From Mark Bando's website: Tom's (Fracassi) former platoon Sgt, Jack Lebzelter, was a stocky redhead from Newark, N.J. Jack left the outfit just before Normandy, after landing on an English fence on a practice night jump and severely breaking his leg. Lebzelter's men had laughed when he announced that after the war he intended to act in movies. Jack Lebzelter now resides in Malibu Beach, CA and is better known to movie fans as Jack Warden. Although his paratrooper buddies phone him from the 501st regimental reunion each year, he refuses to meet them at the reunions. He feels he doesn't belong, because he had to leave the 501 before combat. His buddies have the utmost pride and affection for him, and wish he would attend. Life is short, but such is Jack Warden's personal code of honor.

 

Jack Warden.jpg

Warden.jpg

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Now that's a cool story, and one I never heard of, thanks for sharing salvage sailor

 

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This is a much more recent one. Rudy Reyes served in the 1st Reconnaissance Battalion in both Iraq and Afghanistan. He played himself in the HBO miniseries Generation Kill.


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Always looking for items from these men (family members):
Even if not to buy, to know where they are would be great.
Cornelius Doherty - 108th Field Artillery, Pennsylvania NG, WWI Joseph A. Doherty - 7th Infantry Regiment, 3rd ID. KIA March 3, 1944.
Harry Riley - 62nd Armored Field Artillery Bn, Died August 13, 1944. Robert Lester Mahler - I/3/24, 4th Marine Div. WIA March 8, 1945.
Thomas R. Riley - USAAF Joshua L. Doherty - With a Seabee Unit, I believe.
Ens. Alex A. Gorski, USNR - Died as a POW, January 28, 1945. Capt. Henry Gorski, USN (ret.)
Remembering their service and sacrifice.

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I have always been impressed by the Hollywood actors who had made a name for themselves before WWII and entered service and put themselves in harm's way voluntarily. Men like Jimmy Stewart, B-24 8th AF combat pilot rising to full Colonel and command of a group, Tyrone Power, screen idol who enlisted in the USMC and became a pilot flying transport aircraft in the Pacific and Sterling Hayden, a USMC volunteer under an assumed name, who became an officer serving in the OSS earning a Silver Star.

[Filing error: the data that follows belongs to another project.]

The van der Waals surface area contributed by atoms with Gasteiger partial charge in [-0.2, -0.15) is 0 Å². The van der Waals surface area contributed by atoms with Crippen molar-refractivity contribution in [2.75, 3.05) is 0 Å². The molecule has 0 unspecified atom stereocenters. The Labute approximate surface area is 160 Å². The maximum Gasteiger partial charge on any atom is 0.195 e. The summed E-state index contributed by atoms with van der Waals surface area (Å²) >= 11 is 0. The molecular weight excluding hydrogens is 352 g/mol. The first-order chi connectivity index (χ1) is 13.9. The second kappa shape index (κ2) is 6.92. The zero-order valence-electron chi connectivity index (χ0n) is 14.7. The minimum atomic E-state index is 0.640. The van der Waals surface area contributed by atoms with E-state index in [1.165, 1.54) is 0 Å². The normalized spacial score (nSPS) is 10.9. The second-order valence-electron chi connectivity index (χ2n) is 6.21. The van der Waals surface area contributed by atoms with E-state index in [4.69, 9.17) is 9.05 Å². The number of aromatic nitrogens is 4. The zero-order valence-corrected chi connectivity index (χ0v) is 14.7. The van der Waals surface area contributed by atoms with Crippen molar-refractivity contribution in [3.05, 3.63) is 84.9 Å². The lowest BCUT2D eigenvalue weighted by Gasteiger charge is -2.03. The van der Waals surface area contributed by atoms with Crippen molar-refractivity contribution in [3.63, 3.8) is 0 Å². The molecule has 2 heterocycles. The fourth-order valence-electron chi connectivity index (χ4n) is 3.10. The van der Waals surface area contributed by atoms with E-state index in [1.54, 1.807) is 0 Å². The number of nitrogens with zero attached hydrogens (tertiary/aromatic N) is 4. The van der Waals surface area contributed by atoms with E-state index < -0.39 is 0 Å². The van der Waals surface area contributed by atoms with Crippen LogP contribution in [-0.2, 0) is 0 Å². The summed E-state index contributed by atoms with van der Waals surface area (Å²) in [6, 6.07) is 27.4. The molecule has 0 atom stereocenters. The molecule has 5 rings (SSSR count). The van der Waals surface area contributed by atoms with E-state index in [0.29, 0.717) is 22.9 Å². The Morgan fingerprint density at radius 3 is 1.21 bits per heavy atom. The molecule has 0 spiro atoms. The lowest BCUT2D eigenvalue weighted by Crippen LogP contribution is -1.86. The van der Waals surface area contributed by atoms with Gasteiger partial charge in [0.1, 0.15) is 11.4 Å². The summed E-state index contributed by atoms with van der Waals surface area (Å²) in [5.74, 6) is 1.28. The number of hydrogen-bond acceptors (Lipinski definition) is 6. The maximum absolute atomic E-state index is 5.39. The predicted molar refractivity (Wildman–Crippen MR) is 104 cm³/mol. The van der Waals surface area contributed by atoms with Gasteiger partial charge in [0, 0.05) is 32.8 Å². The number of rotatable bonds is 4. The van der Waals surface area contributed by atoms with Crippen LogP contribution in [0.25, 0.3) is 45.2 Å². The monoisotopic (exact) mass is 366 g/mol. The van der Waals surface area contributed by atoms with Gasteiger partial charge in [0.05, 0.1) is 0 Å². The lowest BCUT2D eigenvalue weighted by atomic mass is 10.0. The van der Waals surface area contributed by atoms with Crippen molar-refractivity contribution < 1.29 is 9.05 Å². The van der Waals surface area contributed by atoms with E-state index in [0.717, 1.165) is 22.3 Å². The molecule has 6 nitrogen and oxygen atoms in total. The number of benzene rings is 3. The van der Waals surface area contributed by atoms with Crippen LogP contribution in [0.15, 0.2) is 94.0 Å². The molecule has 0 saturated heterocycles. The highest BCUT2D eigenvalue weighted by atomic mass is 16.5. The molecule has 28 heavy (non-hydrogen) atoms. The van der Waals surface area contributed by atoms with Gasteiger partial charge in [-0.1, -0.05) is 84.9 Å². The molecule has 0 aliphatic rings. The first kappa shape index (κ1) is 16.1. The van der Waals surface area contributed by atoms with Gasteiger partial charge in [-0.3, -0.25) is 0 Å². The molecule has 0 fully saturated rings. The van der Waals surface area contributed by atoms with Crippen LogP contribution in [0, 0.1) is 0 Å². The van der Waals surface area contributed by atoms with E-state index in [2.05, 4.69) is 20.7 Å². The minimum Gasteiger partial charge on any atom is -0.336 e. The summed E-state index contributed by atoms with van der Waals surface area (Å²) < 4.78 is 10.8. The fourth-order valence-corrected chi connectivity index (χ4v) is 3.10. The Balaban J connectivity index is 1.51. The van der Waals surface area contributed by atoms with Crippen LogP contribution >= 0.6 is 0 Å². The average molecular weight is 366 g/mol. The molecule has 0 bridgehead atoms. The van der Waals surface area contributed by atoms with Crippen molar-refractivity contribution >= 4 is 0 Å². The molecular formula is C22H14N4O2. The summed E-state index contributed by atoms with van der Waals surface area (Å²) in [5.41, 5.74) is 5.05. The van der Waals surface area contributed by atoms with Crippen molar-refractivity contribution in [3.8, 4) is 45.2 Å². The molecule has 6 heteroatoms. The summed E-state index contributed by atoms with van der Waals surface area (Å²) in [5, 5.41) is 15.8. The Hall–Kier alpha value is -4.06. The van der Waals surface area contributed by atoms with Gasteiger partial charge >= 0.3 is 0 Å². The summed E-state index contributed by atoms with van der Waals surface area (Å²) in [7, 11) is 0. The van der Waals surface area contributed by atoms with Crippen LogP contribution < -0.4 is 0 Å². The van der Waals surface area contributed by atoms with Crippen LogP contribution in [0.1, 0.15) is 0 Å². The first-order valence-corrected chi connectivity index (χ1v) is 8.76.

Another pre-war star is Wayne Morris who became a Navy fighter pilot and an Ace! A lesser known name than those previously mentioned, he stepped up at age 27 and became a Naval aviator, scoring 7 victories. He died early at age 45 from a heart attack. He co-starred with Kirk Douglas in the great WWI flick, "Paths of Glory", as the cowardly French Lieutenant. His younger brother was a B-17 co-pilot KIA with the 8th AF. Both are buried at Arlington. .......R.I.P.........Bobgee

 

Here's link to his bio.

http://www.arlingtoncemetery.net/bdmorrisjr.htm

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"I have only two men out of my company and 20 out of some other company. We need support, but it is almost suicide to try to get it here as we are swept by machine gun fire and constant barrage is on us. I have no one on my left and only a few on my right. I will hold." (Message sent by 1st Lt. Clifton B. Cates. USMC, 96th Co., Soissons, 19 July 1918 - later 19th Commandant of the Marine Corps 1948-1952)

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That was Dirk Bogarde, who played Lieutenant General Browning. He was in intelligence in the British army. He, was sent sent to Arnhem during the battle.

Dirk-Bogarde-in-A-Bridge--003.jpg?w=620&

 

 

1946 British film made on the battlefields of Arnhem using Parachute veterans as actors

 

Theirs is The Glory

Using the original locations of the battle, the film featured veterans who were actual participants in the battle. The film was jointly produced by the J. Arthur Rank Organisation and the Army Film and Photographic Unit (AFPU).
Weaving original footage from the battle with re-enactments shot on location at Oosterbeek and Arnhem, the film was shot a year after the battle had ravaged the Dutch streets. As well as veterans, the film also features local people like Father Dyker (a Dutch civilian priest who conducts the service in the film) and Kate ter Horst (who reads a psalm to the wounded men in the cellar) re-enacting their roles and what they did for the airborne troops during the battle.